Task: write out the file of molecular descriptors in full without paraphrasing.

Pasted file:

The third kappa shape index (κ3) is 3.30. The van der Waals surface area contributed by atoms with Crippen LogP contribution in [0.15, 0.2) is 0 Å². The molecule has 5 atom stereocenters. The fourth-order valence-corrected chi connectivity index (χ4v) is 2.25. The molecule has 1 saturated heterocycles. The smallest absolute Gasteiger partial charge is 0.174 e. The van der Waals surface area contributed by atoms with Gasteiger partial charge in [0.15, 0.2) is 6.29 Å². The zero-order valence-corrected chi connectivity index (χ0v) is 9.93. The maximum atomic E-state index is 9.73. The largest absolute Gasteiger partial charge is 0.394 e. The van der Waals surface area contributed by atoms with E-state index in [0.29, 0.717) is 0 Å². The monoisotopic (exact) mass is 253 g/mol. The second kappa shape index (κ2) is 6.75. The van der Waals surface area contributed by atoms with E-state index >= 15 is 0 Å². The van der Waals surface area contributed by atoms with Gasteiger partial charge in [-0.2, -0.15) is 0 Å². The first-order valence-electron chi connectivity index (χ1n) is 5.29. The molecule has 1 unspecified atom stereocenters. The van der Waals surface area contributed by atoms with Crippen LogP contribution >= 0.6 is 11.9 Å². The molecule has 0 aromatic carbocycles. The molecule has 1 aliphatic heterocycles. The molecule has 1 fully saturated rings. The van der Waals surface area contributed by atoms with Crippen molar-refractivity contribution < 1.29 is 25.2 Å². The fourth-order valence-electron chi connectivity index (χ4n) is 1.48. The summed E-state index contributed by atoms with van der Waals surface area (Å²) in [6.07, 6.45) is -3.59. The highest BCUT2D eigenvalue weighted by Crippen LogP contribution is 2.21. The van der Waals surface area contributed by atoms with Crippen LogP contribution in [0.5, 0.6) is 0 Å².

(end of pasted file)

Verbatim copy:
The third kappa shape index (κ3) is 3.30. The van der Waals surface area contributed by atoms with Crippen LogP contribution in [0.15, 0.2) is 0 Å². The molecule has 5 atom stereocenters. The fourth-order valence-corrected chi connectivity index (χ4v) is 2.25. The molecule has 1 saturated heterocycles. The smallest absolute Gasteiger partial charge is 0.174 e. The van der Waals surface area contributed by atoms with Gasteiger partial charge in [0.15, 0.2) is 6.29 Å². The zero-order valence-corrected chi connectivity index (χ0v) is 9.93. The maximum atomic E-state index is 9.73. The largest absolute Gasteiger partial charge is 0.394 e. The van der Waals surface area contributed by atoms with E-state index in [0.29, 0.717) is 0 Å². The monoisotopic (exact) mass is 253 g/mol. The second kappa shape index (κ2) is 6.75. The van der Waals surface area contributed by atoms with E-state index >= 15 is 0 Å². The van der Waals surface area contributed by atoms with Gasteiger partial charge in [-0.2, -0.15) is 0 Å². The first-order valence-electron chi connectivity index (χ1n) is 5.29. The molecule has 1 unspecified atom stereocenters. The van der Waals surface area contributed by atoms with Crippen LogP contribution >= 0.6 is 11.9 Å². The molecule has 0 aromatic carbocycles. The molecule has 1 aliphatic heterocycles. The molecule has 1 fully saturated rings. The van der Waals surface area contributed by atoms with Crippen molar-refractivity contribution < 1.29 is 25.2 Å². The fourth-order valence-electron chi connectivity index (χ4n) is 1.48. The summed E-state index contributed by atoms with van der Waals surface area (Å²) in [6.07, 6.45) is -3.59. The highest BCUT2D eigenvalue weighted by Crippen LogP contribution is 2.21. The van der Waals surface area contributed by atoms with Crippen LogP contribution in [0.5, 0.6) is 0 Å².